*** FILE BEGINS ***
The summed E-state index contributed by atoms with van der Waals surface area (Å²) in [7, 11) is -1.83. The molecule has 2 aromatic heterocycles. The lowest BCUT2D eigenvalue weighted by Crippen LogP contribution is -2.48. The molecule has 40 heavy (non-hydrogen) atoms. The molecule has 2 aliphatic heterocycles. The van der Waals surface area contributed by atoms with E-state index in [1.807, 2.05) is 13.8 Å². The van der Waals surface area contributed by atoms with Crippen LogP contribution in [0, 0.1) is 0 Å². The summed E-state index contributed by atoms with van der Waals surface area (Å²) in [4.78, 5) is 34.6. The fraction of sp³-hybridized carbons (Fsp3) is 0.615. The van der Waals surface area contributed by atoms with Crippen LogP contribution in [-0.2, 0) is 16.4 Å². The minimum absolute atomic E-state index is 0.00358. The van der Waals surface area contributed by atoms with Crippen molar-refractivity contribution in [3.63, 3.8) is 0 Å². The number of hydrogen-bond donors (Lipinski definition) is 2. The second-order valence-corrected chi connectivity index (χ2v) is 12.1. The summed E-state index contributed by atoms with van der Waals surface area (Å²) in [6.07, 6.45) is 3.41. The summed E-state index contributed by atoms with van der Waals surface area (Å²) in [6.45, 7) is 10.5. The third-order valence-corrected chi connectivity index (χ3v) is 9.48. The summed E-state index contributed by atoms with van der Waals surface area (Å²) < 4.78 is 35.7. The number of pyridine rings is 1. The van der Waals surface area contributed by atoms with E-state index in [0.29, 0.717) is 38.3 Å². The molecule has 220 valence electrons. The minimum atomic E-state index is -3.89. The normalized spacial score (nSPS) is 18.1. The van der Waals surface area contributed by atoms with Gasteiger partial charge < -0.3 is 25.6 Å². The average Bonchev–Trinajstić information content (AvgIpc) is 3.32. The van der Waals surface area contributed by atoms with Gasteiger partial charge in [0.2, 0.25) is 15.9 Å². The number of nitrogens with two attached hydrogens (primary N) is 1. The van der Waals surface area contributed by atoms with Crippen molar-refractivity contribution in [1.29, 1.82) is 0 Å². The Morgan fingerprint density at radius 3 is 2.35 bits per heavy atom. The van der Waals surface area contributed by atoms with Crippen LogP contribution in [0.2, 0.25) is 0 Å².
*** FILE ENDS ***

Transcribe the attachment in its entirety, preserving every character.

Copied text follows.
The summed E-state index contributed by atoms with van der Waals surface area (Å²) in [7, 11) is -1.83. The molecule has 2 aromatic heterocycles. The lowest BCUT2D eigenvalue weighted by Crippen LogP contribution is -2.48. The molecule has 40 heavy (non-hydrogen) atoms. The molecule has 2 aliphatic heterocycles. The van der Waals surface area contributed by atoms with E-state index in [1.807, 2.05) is 13.8 Å². The van der Waals surface area contributed by atoms with Crippen LogP contribution in [0, 0.1) is 0 Å². The summed E-state index contributed by atoms with van der Waals surface area (Å²) in [4.78, 5) is 34.6. The fraction of sp³-hybridized carbons (Fsp3) is 0.615. The van der Waals surface area contributed by atoms with Crippen LogP contribution in [-0.2, 0) is 16.4 Å². The minimum absolute atomic E-state index is 0.00358. The van der Waals surface area contributed by atoms with Crippen molar-refractivity contribution in [3.63, 3.8) is 0 Å². The number of hydrogen-bond donors (Lipinski definition) is 2. The second-order valence-corrected chi connectivity index (χ2v) is 12.1. The summed E-state index contributed by atoms with van der Waals surface area (Å²) in [6.07, 6.45) is 3.41. The summed E-state index contributed by atoms with van der Waals surface area (Å²) in [6.45, 7) is 10.5. The third-order valence-corrected chi connectivity index (χ3v) is 9.48. The summed E-state index contributed by atoms with van der Waals surface area (Å²) < 4.78 is 35.7. The number of pyridine rings is 1. The van der Waals surface area contributed by atoms with E-state index in [0.29, 0.717) is 38.3 Å². The molecule has 220 valence electrons. The minimum atomic E-state index is -3.89. The normalized spacial score (nSPS) is 18.1. The van der Waals surface area contributed by atoms with Gasteiger partial charge < -0.3 is 25.6 Å². The average Bonchev–Trinajstić information content (AvgIpc) is 3.32. The van der Waals surface area contributed by atoms with Gasteiger partial charge in [0.2, 0.25) is 15.9 Å². The number of nitrogens with two attached hydrogens (primary N) is 1. The van der Waals surface area contributed by atoms with Crippen molar-refractivity contribution in [1.29, 1.82) is 0 Å². The Morgan fingerprint density at radius 3 is 2.35 bits per heavy atom. The van der Waals surface area contributed by atoms with Crippen LogP contribution in [0.2, 0.25) is 0 Å².